Every autumn, people all over the globe look forward to the chestnut harvest. Sweet, starchy, and delicious, chestnuts are one of the most widely consumed foods in the world—and have been for millennia, yet here in America we are missing out. From the perspectives of agricultural sustainability, culinary pleasure, and niche market sales, increased awareness of this amazing crop can only stand to better our local food network.
Chestnuts are popular for a variety of reasons. Unique for a tree crop, they contain mostly starch, making them sweet and filling. Most nuts are oil and protein, also good qualities, but not ideal for a staple crop. Secondly, chestnut trees often grow in areas unsuited for annual agriculture, such as rocky areas or on the flanks of hills and mountains. Lastly, chestnuts are a food with history—from Italy to China, people have been enjoying chestnuts for generations, gathering this nurturing abundance from the forest every fall.
Nuts and Timber
Chestnuts have been part of the human diet since the time of hunting and gathering. Even when humans settled and planted grain crops, chestnuts remained an important food source. In the mountains of northern Italy, chestnut flour was historically more common than wheat flour. People did not need to tend them—they were a free crop. The excess nuts that humans did not consume were eaten by animals, which later became human food. In parts of Spain and Italy, it is still common for farmers to turn their pigs loose in the chestnut forests in the fall so that they can fatten up for winter. In fact, hogs finished on chestnuts make some of the tastiest and most expensive hams you can find.
Not only is the chestnut an excellent food crop, it has another important yield—timber. In fact, the American chestnut was the tree that built America.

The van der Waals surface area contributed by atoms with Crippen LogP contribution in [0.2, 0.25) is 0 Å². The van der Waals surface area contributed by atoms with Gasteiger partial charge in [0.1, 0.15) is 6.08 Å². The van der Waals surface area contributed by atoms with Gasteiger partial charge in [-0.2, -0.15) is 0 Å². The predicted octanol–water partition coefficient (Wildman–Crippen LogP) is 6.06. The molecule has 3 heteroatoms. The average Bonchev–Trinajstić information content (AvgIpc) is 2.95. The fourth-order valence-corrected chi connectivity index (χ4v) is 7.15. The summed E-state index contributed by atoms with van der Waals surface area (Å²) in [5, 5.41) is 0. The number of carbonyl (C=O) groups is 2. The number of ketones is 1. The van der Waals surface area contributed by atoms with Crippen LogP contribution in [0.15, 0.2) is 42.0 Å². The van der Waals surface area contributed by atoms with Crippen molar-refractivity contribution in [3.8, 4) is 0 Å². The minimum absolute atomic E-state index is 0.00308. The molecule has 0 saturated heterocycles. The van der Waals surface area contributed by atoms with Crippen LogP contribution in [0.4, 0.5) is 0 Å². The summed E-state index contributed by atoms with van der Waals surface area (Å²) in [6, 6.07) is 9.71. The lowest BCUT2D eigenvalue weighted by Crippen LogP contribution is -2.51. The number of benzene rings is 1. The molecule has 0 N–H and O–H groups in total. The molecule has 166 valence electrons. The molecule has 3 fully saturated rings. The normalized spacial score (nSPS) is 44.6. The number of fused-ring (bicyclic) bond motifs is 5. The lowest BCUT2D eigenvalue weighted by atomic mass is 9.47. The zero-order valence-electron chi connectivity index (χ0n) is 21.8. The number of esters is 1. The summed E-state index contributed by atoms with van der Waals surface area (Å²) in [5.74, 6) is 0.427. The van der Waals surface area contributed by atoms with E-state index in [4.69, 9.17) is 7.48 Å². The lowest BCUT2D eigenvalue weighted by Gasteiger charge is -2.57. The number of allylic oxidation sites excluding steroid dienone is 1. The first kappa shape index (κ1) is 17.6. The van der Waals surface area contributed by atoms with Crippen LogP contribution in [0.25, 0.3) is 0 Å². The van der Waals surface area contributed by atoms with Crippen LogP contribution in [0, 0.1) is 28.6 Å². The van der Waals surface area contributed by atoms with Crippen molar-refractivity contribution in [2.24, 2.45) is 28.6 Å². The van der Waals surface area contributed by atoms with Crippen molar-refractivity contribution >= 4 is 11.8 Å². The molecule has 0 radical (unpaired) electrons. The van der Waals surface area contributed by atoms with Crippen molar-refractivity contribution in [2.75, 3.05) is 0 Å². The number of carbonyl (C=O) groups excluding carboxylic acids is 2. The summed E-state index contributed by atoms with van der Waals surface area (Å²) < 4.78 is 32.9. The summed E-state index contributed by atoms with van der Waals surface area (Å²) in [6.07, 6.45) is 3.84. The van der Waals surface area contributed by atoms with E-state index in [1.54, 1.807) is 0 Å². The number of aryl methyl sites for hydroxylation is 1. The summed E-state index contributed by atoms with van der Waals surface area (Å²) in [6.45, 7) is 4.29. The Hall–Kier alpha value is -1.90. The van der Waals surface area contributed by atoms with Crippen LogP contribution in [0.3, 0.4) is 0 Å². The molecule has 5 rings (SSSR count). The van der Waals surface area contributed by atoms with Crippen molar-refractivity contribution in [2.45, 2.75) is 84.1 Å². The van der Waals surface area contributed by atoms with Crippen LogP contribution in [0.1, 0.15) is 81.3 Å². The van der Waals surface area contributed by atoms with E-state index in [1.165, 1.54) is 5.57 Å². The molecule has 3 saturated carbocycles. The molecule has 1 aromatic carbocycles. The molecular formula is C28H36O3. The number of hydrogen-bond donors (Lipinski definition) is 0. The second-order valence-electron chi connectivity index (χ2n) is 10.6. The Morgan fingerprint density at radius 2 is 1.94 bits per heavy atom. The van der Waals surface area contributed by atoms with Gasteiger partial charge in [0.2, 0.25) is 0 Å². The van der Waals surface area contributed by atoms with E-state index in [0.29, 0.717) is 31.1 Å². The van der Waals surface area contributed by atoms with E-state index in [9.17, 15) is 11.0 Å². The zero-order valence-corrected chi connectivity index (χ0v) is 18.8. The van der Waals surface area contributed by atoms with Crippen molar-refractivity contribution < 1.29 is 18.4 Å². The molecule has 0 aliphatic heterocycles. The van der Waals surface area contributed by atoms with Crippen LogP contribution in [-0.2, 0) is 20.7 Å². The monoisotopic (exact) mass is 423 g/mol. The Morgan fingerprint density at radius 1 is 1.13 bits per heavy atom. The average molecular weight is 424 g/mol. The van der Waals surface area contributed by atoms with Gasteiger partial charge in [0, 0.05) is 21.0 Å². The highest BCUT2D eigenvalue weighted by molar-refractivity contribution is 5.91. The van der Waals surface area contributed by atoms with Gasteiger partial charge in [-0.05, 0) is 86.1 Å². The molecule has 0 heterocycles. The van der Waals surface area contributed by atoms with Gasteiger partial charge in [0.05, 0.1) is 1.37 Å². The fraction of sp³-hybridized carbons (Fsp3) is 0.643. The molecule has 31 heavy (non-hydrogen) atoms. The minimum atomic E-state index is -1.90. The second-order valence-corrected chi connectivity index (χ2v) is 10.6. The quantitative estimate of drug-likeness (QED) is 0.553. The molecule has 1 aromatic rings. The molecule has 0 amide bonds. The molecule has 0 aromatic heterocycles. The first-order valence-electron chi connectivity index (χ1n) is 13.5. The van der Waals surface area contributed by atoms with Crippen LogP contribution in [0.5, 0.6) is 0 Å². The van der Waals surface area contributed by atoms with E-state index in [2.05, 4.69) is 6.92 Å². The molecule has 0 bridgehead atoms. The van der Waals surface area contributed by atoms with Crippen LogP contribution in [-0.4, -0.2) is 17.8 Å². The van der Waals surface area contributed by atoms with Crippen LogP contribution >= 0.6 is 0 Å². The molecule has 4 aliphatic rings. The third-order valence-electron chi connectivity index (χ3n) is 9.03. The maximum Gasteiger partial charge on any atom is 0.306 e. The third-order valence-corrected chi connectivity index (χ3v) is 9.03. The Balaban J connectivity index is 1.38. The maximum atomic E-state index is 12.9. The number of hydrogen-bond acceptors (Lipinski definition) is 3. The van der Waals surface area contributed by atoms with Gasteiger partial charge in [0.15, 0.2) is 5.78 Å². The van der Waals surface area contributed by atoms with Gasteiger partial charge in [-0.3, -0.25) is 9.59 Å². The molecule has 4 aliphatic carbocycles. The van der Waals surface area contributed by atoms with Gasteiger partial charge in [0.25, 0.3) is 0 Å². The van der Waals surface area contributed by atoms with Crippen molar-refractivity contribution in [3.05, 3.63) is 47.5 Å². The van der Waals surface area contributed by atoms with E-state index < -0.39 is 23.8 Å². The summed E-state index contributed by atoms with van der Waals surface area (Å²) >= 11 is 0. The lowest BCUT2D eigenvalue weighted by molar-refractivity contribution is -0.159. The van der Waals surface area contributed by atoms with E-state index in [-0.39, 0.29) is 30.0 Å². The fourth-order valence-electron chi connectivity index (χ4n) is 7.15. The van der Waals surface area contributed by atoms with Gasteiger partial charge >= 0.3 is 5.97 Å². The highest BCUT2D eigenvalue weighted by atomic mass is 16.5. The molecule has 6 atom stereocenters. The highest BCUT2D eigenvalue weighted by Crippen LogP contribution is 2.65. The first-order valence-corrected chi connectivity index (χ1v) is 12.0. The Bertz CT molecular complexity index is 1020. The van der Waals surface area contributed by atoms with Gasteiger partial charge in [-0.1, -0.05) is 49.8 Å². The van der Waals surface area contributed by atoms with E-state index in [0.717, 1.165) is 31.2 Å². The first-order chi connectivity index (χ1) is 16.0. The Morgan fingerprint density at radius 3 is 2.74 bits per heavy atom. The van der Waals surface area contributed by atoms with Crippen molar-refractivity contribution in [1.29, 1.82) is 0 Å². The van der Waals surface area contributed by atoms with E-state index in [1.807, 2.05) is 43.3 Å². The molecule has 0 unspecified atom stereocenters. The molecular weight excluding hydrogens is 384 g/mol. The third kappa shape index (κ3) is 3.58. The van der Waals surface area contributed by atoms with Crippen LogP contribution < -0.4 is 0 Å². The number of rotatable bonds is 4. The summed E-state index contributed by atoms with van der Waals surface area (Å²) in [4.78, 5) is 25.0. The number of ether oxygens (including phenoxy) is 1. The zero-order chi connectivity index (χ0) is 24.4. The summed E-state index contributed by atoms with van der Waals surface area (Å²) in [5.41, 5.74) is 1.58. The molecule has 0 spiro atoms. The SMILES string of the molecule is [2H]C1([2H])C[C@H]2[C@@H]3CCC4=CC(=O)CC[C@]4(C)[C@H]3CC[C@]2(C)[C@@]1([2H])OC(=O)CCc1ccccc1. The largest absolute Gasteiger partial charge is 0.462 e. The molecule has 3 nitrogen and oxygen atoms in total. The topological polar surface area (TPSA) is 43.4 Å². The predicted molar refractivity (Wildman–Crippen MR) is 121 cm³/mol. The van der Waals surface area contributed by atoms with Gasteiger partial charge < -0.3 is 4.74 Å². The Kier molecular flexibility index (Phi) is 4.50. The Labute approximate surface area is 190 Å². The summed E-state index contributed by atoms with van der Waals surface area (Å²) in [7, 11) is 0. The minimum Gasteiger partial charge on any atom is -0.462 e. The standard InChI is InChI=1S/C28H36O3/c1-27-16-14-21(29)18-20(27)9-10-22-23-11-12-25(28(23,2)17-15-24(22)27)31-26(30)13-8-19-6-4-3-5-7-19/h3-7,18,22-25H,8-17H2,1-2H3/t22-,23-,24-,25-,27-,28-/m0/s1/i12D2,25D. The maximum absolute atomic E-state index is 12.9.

Before the 1890s, one-quarter of the trees in the eastern woodlands were American chestnut. They were fast growing, tall, straight, and extremely rot resistant. Nearly every cabin, barn, stable, and workshop was made of American chestnut. In pioneering days, the nuts were not overlooked either. Settlers used chestnuts as they had in the old country, except that the American nuts were sweeter and even more abundant.
To the Native Americans of the area, the nuts were an important crop as well. They made meal that was added to soups and stews as a thickener. Undoubtedly, the nuts were also simply roasted and eaten whole by the hearth fire.
Tragically, a fungal blight has made the American chestnut virtually extinct. By the 1950s the tree that once covered the land from Maine to Georgia and Kentucky to Connecticut was gone. All that remained were the towering bleached white trunks and the scattered stumps that sent up shoots of new growth, which would die of blight once they grew for 30 or so years, a mere fraction of the lifespan of these mighty forest creatures.
Although the American chestnut is virtually gone, a small group of dedicated scientists from the American Chestnut Foundation has been collecting nuts from the few remaining wild trees and breeding them with blight-resistant Chinese species.
Resistant New Hybrids
Iowa quite possibly has one of the best chestnut-growing climates west of the Mississippi, and many Chinese and Chinese-American hybrids perform handsomely in our slightly acidic rich soils. There are already a number of chestnut fields in Iowa and the growing demand far exceeds the local supply.